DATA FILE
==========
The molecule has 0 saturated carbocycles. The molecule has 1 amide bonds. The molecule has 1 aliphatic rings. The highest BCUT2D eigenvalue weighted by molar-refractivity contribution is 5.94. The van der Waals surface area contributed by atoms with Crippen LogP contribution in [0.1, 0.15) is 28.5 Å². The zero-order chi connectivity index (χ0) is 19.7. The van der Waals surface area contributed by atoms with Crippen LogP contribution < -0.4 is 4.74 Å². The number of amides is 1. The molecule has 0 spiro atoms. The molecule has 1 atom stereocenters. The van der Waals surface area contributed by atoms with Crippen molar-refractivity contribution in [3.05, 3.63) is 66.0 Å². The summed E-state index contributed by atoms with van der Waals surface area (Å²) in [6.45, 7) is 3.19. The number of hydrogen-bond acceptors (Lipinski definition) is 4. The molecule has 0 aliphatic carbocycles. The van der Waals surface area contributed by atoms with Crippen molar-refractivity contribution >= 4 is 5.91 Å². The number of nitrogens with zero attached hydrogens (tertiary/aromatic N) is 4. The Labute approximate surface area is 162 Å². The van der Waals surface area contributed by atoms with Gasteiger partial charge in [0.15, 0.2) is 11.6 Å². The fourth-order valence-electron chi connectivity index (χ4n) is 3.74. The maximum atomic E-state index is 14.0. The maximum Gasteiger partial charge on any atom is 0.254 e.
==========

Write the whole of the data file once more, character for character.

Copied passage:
The molecule has 0 saturated carbocycles. The molecule has 1 amide bonds. The molecule has 1 aliphatic rings. The highest BCUT2D eigenvalue weighted by molar-refractivity contribution is 5.94. The van der Waals surface area contributed by atoms with Crippen LogP contribution in [0.1, 0.15) is 28.5 Å². The zero-order chi connectivity index (χ0) is 19.7. The van der Waals surface area contributed by atoms with Crippen LogP contribution < -0.4 is 4.74 Å². The number of amides is 1. The molecule has 0 spiro atoms. The molecule has 1 atom stereocenters. The van der Waals surface area contributed by atoms with Crippen molar-refractivity contribution in [3.05, 3.63) is 66.0 Å². The summed E-state index contributed by atoms with van der Waals surface area (Å²) in [6.45, 7) is 3.19. The number of hydrogen-bond acceptors (Lipinski definition) is 4. The molecule has 0 aliphatic carbocycles. The van der Waals surface area contributed by atoms with Crippen molar-refractivity contribution >= 4 is 5.91 Å². The number of nitrogens with zero attached hydrogens (tertiary/aromatic N) is 4. The Labute approximate surface area is 162 Å². The van der Waals surface area contributed by atoms with Gasteiger partial charge in [0.15, 0.2) is 11.6 Å². The fourth-order valence-electron chi connectivity index (χ4n) is 3.74. The maximum atomic E-state index is 14.0. The maximum Gasteiger partial charge on any atom is 0.254 e.